Hypokalemia electrocardiogram

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Editor-In-Chief: C. Michael Gibson, M.S., M.D. [1]; Associate Editor-In-Chief: Cafer Zorkun, M.D., Ph.D. [2]; Assistant Editor(s)-In-Chief: Jack Khouri


The most notable EKG findings in hypokalemia are due to the delayed ventricular repolarization, manifesting as (QT-U) with prominent U waves. The EKG changes of hypokalemia are commonly seen at potassium levels < 3 meq/Li. 90% of the patients with potassium levels <2.7 meq/L have abnormal ECG findings.


ECG Changes

  1. ST segment depression, decreased T wave amplitude, and prominent U waves:
    • Seen in 78% of patients with a K < 2.7 meq
    • Seen in 35% of patients with a K > 2.7 and < 3.0
    • Seen in 10% of patients with a K > 3.0 and < 3.5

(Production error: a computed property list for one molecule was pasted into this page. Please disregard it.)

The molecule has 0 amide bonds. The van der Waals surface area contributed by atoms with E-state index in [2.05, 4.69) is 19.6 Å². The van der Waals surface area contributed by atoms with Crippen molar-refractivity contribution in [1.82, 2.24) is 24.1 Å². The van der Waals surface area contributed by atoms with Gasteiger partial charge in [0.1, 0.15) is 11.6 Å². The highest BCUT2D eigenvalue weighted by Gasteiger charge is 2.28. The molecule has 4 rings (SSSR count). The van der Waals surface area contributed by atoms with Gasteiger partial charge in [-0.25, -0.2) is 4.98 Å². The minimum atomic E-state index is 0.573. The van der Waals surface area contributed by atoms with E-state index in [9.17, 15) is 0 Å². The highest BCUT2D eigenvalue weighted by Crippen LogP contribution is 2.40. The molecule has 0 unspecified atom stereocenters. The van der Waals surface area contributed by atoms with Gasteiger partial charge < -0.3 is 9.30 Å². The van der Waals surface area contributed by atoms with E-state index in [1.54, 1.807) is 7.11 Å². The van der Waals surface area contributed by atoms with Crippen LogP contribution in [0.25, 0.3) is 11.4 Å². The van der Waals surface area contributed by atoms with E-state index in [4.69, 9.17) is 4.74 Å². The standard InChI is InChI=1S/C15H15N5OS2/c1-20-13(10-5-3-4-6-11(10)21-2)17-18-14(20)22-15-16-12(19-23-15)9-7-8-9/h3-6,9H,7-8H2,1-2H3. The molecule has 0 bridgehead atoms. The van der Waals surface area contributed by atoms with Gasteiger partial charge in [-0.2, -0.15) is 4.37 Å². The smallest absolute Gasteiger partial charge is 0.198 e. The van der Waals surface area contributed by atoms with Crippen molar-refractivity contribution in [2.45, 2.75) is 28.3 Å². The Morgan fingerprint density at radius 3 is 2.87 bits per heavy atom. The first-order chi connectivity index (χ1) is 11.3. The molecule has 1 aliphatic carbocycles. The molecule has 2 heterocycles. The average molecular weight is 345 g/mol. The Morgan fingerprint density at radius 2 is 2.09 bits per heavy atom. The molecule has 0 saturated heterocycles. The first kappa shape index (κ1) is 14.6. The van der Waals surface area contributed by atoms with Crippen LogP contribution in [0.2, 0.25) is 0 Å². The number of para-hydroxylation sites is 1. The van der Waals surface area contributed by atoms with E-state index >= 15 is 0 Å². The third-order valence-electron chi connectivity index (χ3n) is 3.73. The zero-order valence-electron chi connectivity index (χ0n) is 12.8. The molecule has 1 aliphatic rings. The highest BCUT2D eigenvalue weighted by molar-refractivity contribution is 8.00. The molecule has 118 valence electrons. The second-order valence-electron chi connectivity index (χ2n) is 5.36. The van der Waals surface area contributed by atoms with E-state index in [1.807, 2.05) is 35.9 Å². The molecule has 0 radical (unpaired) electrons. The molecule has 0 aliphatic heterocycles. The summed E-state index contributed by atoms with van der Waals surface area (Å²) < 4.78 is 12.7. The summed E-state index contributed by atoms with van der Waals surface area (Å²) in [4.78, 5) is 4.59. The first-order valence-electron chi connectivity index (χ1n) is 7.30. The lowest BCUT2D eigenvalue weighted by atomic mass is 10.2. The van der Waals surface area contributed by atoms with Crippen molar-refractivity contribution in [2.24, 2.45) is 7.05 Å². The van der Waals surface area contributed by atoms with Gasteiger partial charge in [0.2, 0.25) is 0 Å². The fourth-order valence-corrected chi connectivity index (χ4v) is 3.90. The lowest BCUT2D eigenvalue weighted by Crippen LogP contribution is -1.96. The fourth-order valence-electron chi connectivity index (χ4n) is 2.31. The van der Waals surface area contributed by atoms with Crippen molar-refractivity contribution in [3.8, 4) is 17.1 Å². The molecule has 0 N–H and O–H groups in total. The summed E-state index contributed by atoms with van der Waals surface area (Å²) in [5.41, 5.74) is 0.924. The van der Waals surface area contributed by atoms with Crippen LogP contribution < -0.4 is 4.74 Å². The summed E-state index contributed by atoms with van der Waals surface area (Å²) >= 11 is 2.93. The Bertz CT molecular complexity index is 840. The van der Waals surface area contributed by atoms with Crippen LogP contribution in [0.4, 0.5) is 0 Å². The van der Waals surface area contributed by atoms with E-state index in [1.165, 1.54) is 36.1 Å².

• U waves are also prominent in bradycardia and LVH
  2. Prolongation of the QRS duration
    • Uncommon except in severe hyperkalemia
  3. Increase in the amplitude and duration of the P-wave
  4. Cardiac arrhythmias and AV block
  5. Contrary to popular belief there is not prolongation of the QTc, this is artifactually prolonged due to the U wave. In some cases there is fusion of the T and U waves making interpretation impossible.
  6. Ventricular ectopy

ECG Examples

Shown below is an example of hypokalemia with long QT interval, ST segment depression, low T waves amplitude and TU wave fusion.

Shown below is an example of hypokalemia with Left Ventricular Hypertrophy.

The EKG below demonstrates characteristics of hypokalemia including: T wave inversions and U waves circled in red; flattening of ST segment and prolonged Q- U interval as circled in green.

The EKG changes of hypokalemia are rapidly reversible with potassium repletion.


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